Knowing what you know, or rather, what you've written

When I first came to work where I work now, I asked around for the listing of recent publications so I could familiarize myself with what types of work we do. No such listing existed even though all publications are reviewed for public release and all copyright transfer agreements are *supposed* to be signed by our legal office. Long story short, I developed such a listing and I populated it by having alerts on the various research databases.

Now, 9 years later, it's still running and it is even used to populate an external publications area on our expertise search app.

By its nature and how it's populated, there's absolutely no way it could be totally comprehensive and it is also time-delayed. It's probably a little better now with how fast the databases have gotten and because Inspec and Compendex now index all author affiliations and not just the first author.

Anyway, our leadership is on an innovation kick and looking at metrics to see how we compare to our peers and also if any interventions have positive effects. The obvious thing to look at is patents, but that's complicated because policies toward patenting changed dramatically over the years. They're looking now at number of publications - something I think they probably ought to note as part of being in the Sci/Tech business. My listing has been looked at, but that only started in 2003/2004. From here forward the public release database can be used... but what about older stuff? Well, in the old days the library (and the director's office) kept reprint copies of everything published. Awesome. Well, except they're kinda just bound volumes of all sorts of sizes and shapes of articles. I guess these got scanned somehow and counted, but they ended up with a few articles with no dates or citations (title and author but not venue). Three of these got passed to me to locate. They're not in the above mentioned research databases, but we know they were published (as re-prints were provided) and not in technical reports.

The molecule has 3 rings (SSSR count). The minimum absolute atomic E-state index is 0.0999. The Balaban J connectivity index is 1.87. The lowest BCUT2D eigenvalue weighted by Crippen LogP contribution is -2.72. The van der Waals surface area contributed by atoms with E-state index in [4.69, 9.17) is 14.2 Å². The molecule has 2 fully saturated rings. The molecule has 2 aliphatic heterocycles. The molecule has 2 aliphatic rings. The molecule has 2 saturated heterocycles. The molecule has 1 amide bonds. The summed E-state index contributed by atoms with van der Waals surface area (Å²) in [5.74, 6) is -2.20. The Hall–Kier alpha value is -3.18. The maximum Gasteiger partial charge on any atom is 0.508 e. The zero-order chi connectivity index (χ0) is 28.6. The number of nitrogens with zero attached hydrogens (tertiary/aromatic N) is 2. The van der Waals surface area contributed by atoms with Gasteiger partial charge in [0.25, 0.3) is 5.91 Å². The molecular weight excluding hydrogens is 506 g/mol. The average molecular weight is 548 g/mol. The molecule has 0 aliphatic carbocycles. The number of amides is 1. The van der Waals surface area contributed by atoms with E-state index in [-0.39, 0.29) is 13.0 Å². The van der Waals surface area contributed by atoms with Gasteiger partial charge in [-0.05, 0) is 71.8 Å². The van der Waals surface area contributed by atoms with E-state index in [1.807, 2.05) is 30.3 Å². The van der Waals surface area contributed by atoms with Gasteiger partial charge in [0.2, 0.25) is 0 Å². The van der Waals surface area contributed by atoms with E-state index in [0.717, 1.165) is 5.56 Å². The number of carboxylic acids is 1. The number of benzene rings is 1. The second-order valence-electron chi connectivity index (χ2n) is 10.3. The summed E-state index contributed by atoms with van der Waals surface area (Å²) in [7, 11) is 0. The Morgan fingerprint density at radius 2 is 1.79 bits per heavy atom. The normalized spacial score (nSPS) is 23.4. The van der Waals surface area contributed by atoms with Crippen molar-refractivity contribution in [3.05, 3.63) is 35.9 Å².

The answer? Google. Of course. The first was a book chapter that was cited in a special issue of a journal dedicated to the co-author. The second was a conference paper that appeared on the second author's CV (originally written in 1972 - thank goodness for old professors with electronic CVs!). The third was a conference paper cited by a book chapter indexed by Google Books. BUT to find the year, I have to request the book from the medical library... which I have done.

At least back in the day the leadership understood the value of keeping a database (print volumes) of our work. From at least 2003 until 2012, there was no such recognition. Now that I will be benchmarking us with peer organizations, I wonder if they're in the same boat or if they've keep their house in order with respect to their intellectual contributions?

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